“More African American men are in prison or jail, on probation or parole than were enslaved in 1850, before the Civil War began," Michelle Alexander told a packed meeting at the Pasadena Main Library in California on April 13.
Alexander, a law professor at Ohio State, was discussing her bestseller, The New Jim Crow: Mass Incarceration in the Age of Colorblindness.
More than 200 people braved pouring rain and traffic jams to crowd into the library's main room. Dozens more shuffled into an overflow room, and even more latecomers were turned away. Alexander's topic had struck a nerve.
Alexander said growing crime rates over the past 30 years don't explain the skyrocketing numbers of black ― and increasingly brown ― men caught in the US prison system.
“In fact,” she said, “crime rates have fluctuated over the years and are now at historical lows.
“Most of that increase is due to the 'war on drugs', a war waged almost exclusively in poor communities of color.”
However, she said studies have shown that whites use and sell illegal drugs at rates equal to or above blacks.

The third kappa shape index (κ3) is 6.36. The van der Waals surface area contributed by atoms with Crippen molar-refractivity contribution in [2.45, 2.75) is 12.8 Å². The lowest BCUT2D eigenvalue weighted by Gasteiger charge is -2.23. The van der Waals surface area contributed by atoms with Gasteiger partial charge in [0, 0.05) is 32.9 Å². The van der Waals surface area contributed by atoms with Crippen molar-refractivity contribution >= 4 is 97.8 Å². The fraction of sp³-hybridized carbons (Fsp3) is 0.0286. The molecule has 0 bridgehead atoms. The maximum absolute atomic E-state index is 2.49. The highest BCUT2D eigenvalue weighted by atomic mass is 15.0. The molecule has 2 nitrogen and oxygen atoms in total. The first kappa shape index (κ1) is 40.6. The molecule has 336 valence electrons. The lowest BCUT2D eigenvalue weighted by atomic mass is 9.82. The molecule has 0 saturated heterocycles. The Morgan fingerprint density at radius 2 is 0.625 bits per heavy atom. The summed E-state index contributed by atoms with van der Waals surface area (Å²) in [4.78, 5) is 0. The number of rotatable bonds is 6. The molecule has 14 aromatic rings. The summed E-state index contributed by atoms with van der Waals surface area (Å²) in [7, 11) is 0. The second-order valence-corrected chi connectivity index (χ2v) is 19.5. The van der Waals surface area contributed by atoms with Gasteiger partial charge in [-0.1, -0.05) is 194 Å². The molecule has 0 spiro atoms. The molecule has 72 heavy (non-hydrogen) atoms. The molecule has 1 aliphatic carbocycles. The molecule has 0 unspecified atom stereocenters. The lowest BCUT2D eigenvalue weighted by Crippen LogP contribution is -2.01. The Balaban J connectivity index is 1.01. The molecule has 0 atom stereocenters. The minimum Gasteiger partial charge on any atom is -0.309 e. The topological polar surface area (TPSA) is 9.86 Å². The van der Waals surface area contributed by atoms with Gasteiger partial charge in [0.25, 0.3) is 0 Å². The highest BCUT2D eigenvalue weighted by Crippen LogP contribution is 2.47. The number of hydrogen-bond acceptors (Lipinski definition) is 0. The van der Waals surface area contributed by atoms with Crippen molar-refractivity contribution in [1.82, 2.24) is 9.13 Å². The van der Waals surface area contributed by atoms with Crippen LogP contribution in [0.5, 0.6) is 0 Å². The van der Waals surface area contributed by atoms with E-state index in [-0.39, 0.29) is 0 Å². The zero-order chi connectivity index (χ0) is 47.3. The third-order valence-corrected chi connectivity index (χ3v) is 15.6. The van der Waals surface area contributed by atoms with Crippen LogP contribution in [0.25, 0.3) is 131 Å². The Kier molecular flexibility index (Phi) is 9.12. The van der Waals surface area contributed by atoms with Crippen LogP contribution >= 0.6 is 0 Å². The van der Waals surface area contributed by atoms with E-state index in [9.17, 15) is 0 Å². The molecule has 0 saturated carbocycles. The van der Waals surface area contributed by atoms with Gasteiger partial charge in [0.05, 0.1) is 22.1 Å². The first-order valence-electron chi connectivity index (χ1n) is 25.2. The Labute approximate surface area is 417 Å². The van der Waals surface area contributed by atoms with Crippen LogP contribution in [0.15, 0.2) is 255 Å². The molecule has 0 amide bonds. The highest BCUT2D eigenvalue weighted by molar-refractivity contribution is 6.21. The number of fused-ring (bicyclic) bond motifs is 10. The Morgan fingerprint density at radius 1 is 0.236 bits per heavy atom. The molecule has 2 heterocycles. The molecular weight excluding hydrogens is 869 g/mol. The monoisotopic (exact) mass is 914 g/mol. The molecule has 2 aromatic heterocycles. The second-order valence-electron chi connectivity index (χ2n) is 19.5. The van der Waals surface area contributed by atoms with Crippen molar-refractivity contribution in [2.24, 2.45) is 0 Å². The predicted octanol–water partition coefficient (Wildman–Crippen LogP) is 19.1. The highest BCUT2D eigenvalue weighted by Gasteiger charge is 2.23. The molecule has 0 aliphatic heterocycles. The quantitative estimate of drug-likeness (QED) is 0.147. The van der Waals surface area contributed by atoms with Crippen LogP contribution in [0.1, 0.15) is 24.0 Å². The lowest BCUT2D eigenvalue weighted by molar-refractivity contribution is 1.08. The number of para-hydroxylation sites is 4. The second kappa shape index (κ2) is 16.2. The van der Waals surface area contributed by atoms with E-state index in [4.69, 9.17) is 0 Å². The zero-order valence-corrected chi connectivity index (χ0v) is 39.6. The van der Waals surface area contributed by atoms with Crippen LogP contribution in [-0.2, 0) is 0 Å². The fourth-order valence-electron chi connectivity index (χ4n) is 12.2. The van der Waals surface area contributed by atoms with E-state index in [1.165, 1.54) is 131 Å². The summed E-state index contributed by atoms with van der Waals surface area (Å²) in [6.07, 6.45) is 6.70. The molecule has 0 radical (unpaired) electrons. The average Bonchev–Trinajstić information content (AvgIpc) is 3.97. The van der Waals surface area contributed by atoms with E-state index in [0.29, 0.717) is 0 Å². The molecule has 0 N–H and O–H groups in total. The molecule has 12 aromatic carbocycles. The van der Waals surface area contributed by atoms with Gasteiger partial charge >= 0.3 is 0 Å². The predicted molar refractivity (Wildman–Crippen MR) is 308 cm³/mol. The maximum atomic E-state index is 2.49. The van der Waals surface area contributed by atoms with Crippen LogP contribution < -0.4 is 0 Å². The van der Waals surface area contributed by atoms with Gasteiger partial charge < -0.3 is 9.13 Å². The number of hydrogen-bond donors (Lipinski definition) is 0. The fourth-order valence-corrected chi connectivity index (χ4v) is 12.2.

In some black inner-city communities, four out of five black youths can expect to be caught up in the criminal justice system during their lifetimes.
As a consequence, a great many black men are disenfranchised, said Alexander. They are prevented from voting because of their felony convictions. They are also barred from public housing, discriminated against in hiring, excluded from juries and denied educational opportunities.
"What do we expect them to do?" she asked. "Well, 70% return to prison within two years."
Alexander said a big impediment to change is the huge prison-industrial system.
"If we were to return prison populations to 1970 levels, before the war on drugs began," she said, "more than a million people working in the system would see their jobs disappear."
It is like the US's current war addiction. The US builds a huge war machine ― bigger than all the other countries in the world combined ― with millions of well-paid defense industry jobs and billions of dollars at stake.
With a hammer that big, every foreign policy issue looks like a nail ― another bomb to drop, another country to invade, another weapons development project to build.
Similarly, with a well-entrenched prison-industrial complex with a million jobs and billions of dollars at stake, every criminal justice issue also looks like a nail ― another prison sentence to pass down, another third strike to enforce, another prison to build in some job-starved small town, another chance at a better life to deny.
[Abridged from www.zmag.org .]